Charting a course for Hamilton's troubled Farmers Market

Follow the debate about the future of Hamilton's Farmers Market live and watch the stallholders and shoppers discuss the good and bad and what needs to change .
Inside the Hamilton farmer's market 3:31

Hamilton city councillors are debating the future of Hamilton's Farmers Market Thursday. Vendors say the market is in a crisis and city hall is looking at a new models for operation.  Follow the debate live below.

CBC Hamilton took a tour of the market earlier this week.

On a late Tuesday morning at the Hamilton Farmer's Market, a small but steady stream of people shop for fresh bread, some oregano, or just some cookies and coffee.

Ian Walker, a salesman for De La Terre Bakery, has a great view of just who is visiting the market. His booth is right next to the sliding glass doors that open onto York Blvd. — one of the most obvious, modern features of the market's $9 million makeover funded by the city.

"Our business is doing really well," Walker said, adding while he has no statistics to back it up, he thinks more people are starting to come back to the market.

"We've only seen positive growth since we've been here. Our sales have gone up every year."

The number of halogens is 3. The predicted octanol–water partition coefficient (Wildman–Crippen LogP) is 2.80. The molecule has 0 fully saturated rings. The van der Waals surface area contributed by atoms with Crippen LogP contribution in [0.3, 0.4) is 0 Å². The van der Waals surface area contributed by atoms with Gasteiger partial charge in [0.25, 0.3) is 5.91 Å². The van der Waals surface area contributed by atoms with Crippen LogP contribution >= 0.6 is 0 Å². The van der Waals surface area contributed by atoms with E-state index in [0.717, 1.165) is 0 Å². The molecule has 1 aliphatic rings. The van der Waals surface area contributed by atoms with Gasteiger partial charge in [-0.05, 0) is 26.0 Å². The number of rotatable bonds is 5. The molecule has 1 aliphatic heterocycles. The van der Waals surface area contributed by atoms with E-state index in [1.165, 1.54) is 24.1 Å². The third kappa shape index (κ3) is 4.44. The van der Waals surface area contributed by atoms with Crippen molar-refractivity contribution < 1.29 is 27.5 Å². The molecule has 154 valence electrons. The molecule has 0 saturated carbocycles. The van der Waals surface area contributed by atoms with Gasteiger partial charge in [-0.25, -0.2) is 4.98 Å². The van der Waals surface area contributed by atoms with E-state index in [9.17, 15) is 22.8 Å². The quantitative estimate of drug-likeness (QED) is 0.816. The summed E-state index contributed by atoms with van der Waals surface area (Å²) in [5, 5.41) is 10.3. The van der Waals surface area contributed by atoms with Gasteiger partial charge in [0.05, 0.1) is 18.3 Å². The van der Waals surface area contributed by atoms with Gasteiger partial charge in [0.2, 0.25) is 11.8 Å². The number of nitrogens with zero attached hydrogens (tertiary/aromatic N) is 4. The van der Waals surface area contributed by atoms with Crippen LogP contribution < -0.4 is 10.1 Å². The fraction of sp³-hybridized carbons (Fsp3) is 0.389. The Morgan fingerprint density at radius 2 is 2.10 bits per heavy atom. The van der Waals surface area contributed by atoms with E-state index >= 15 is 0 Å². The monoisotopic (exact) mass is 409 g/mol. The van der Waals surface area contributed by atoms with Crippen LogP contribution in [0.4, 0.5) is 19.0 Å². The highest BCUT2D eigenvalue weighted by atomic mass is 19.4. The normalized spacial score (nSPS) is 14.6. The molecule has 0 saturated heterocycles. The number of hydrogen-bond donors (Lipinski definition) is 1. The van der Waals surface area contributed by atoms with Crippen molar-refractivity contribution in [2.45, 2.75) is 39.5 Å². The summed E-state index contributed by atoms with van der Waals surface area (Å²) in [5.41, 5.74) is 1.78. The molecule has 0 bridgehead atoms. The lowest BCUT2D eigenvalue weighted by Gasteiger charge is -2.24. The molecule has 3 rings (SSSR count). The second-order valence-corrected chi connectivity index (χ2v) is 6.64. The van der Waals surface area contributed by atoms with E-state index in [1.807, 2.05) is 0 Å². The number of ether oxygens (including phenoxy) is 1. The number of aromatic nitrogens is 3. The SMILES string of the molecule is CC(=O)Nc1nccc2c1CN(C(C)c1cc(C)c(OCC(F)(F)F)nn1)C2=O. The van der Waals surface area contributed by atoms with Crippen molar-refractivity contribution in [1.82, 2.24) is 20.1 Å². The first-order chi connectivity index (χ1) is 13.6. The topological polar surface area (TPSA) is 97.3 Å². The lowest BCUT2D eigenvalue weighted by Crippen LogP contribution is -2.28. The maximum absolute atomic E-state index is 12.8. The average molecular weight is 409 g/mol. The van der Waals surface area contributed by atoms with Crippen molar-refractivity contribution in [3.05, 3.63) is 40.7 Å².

That's not the case everywhere in the market. Vendors complain the new market's aisles are cramped, it's poorly organized (florists, for example, are scattered throughout instead of next to one another) and it's just not as inviting as it used to be. Still, stallholders are optimistic the market will rebound.

Shoppers Art and Joyce Mitchell used to shop at the market almost every Saturday, but they've been coming less since the renovations. For Art, the market just isn't what it used to be, and he says it's hard to get back into the habit of coming down. For Joyce, the biggest problem is that there's no free parking. 

"Nobody wants to come to the market and pay for parking," she said. 

Shane Coleman, who runs the Dilly's booth and is also the stallholders association, said market is lobbying to get free, or validated, parking back. He said vendors also want more of a say in the way it's governed. Despite the challenges, most of which he blames on the city, Coleman said the market has a bright future.

"We can see that downtown Hamilton is now revitalizing itself, and the market's got to be one of the essential ingredients," he said.

In the above video you'll hear the voices of Coleman, shoppers Jackie, Art and Joyce, and De La Terre's salesman Walker, along with the CBC's John Rieti.


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